When the two German states were founded in 1949, both considered themselves the only lawful representative of the entire German nation and thus the successor state to the German Reich. For the West German view, you can find an extensive overview on Wikipedia’s article covering the Hallstein Doctrine. For the GDR view, I present you article 1 of the initial 1949 GDR constitution which reads:
Deutschland ist eine unteilbare demokratische Republik; sie baut sich auf den deutschen Ländern auf.
Die Republik entscheidet alle Angelegenheiten, die für den Bestand und die Entwicklung des deutschen Volkes in seiner Gesamtheit wesentlich sind; alle übrigen Angelegenheiten werden von den Ländern selbständig entschieden.
Die Entscheidungen der Republik werden grundsätzlich von den Ländern ausgeführt.
Es gibt nur eine deutsche Staatsangehörigkeit.
Only the first and fourth paragraphs are important here, they translate to:
Germany is an inseparable democratic republic; it is made up of states (Länder).
Only one German nationality exists.
Towards the end of the 1950’s, the GDR shifted away from this idea of an exclusive mandate as they no longer considered a reunification possible. Instead, they strived for international recognition and criticised the Alleinvertretungsanmaßung (presumptiousness of exclusive mandate) of the Hallstein Doctrine that the FRG continued to uphold.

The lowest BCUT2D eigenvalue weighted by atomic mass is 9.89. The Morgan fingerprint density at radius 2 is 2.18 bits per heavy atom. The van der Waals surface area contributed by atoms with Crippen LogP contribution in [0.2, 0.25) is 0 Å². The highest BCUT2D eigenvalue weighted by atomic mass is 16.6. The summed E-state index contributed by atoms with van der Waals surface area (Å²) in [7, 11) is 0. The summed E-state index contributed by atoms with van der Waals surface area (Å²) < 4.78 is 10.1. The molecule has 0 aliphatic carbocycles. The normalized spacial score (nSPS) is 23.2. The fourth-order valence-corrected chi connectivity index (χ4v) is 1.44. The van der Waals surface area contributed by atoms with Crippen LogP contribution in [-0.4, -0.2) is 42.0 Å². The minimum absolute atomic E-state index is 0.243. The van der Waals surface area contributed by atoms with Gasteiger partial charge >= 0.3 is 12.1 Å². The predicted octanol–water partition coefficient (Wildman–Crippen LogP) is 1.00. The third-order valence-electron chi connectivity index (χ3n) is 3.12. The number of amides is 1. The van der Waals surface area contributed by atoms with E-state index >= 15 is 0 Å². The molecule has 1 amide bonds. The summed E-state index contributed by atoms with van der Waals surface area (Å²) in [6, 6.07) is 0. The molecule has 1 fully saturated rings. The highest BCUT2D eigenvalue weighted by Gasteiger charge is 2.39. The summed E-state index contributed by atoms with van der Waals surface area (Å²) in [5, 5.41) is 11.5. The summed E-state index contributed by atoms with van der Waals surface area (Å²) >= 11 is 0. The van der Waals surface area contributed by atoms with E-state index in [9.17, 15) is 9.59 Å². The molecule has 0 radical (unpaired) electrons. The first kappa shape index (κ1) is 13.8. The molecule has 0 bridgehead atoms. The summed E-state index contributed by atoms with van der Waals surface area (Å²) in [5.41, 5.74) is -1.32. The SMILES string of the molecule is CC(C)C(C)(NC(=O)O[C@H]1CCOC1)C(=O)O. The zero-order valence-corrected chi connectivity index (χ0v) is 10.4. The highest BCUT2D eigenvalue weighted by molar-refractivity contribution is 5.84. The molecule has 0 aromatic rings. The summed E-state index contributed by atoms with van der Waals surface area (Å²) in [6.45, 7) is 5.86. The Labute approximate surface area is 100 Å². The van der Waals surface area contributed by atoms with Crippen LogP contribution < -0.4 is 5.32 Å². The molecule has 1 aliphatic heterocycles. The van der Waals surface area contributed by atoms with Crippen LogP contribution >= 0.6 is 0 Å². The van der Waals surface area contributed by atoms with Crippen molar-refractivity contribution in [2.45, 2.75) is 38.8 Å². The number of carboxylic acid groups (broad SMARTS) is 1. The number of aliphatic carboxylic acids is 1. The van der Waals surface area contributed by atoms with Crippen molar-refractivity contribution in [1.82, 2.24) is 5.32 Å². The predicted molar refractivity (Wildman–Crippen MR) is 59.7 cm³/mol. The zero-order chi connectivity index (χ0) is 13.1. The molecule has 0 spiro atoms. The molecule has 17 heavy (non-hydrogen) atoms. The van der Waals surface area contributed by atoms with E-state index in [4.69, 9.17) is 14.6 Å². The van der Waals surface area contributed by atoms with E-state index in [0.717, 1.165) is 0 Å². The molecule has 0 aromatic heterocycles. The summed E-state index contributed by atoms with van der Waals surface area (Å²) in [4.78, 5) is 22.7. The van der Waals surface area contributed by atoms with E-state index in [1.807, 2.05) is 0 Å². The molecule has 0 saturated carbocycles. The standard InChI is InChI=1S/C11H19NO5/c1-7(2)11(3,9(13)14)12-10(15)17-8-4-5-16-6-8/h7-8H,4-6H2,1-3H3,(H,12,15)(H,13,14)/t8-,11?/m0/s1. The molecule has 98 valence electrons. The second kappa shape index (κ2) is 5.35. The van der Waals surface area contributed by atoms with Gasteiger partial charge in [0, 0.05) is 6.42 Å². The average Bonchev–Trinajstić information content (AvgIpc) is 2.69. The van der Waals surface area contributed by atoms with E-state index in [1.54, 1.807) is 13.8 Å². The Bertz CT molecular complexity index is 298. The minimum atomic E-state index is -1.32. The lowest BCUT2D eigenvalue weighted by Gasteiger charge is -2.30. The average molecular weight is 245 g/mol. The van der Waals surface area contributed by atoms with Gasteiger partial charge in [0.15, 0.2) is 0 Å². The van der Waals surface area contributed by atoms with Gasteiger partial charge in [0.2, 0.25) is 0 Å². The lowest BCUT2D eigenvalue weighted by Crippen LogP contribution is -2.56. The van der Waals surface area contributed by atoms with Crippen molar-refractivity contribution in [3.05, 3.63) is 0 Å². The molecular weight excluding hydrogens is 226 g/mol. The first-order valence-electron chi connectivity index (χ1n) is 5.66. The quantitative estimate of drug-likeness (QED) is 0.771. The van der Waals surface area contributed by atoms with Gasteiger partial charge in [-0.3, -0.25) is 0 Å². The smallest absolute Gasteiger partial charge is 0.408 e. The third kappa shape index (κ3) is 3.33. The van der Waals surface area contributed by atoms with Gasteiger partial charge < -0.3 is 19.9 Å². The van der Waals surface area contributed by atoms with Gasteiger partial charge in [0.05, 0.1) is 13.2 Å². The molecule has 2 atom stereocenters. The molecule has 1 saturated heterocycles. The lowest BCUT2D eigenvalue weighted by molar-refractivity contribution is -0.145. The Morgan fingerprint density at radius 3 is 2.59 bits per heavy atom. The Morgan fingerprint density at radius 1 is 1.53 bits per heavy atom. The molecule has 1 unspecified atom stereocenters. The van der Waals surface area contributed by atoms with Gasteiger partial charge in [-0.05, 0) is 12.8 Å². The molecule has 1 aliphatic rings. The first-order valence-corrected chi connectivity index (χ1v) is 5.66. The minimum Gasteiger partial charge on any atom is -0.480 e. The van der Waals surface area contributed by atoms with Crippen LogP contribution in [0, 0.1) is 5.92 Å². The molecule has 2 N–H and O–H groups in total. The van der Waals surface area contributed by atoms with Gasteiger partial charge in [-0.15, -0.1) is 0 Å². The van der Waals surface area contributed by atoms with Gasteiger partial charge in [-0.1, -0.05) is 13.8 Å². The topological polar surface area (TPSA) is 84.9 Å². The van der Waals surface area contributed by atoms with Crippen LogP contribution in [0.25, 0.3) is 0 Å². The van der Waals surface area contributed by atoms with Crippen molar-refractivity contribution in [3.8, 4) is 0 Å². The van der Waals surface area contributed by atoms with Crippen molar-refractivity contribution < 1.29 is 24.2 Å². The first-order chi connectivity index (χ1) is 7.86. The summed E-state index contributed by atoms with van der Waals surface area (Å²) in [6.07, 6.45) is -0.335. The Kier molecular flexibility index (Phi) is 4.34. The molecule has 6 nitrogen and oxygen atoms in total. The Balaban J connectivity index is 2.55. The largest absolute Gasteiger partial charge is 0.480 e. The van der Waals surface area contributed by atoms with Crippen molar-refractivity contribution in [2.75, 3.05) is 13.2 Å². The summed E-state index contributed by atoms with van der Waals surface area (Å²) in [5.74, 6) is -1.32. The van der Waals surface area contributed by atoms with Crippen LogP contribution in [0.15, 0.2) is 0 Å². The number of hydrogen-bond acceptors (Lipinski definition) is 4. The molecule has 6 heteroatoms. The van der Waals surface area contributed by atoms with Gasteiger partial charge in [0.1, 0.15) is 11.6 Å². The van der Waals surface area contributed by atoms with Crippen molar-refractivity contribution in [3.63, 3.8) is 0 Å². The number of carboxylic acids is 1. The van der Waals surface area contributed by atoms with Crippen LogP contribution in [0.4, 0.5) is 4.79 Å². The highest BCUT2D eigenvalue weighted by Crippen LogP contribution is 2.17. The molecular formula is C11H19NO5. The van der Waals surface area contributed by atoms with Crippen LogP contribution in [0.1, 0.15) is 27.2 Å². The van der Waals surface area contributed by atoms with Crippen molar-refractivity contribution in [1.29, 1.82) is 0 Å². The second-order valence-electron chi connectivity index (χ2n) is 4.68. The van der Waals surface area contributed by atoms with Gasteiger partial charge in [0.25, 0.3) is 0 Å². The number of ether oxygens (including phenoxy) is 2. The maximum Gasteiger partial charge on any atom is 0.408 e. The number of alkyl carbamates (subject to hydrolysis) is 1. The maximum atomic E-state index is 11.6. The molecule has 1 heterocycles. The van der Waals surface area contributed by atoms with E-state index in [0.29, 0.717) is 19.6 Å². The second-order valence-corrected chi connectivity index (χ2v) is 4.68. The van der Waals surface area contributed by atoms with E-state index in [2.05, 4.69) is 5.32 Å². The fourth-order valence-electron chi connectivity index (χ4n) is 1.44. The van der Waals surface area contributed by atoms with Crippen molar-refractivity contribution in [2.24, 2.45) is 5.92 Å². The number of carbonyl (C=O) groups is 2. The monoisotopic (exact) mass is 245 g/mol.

Following the transition of power from CDU to SPD in the FRG in 1969 with the new chancellor Willy Brandt, the FRG started to adopt a slightly new foreign policy which acknowledged the existence of a second German state (but continued to strive for reunification in principle and avoided terms typically associated with independent states; for example, instead of an ‘embassy’ they kept a ‘permanent representation’). Thereafter, the GDR relinquished its claims on West Germany bit by bit, removing all such evidence from its constitution in 1974. However, they still claimed partial successorship by claiming part of the territory and nation of the former Reich.
As for the two countries’ view of the events post 1945: the FRG always considered it a successor state of and thus identical according to international law with the Reich. A number of laws from prior to 1945 were retained – some even predating the First World War and dating back to the German Empire of 1871. While the GDR initially also held a similar view it shifted along with giving up its claims of representing the entirety of Germany to the view that the Reich had ceased to exist in 1945 and new states were founded on vacant territory.
This meant that the FRG would claim in the presence of other nations (e.g. at the UN) to be the successor state of the German Reich while the GDR did not pursue such a claim and rather considered itself newly founded. The FRG would honour international treaties predating its founding in 1945 (like for example the Concordate with the Holy See; the first one I thought of off the top of my head). The GDR would typically not consider itself bound by these.
The international community will typically consider you accordingly depending on how you act. If you claim to be a successor and honour your claimed predecessor’s responsibilities, other countries will accept you as such a successor. If you do not, they will not. Only if there are two simultaneous claims (e.g. Beijing versus Taipei) there might be trouble.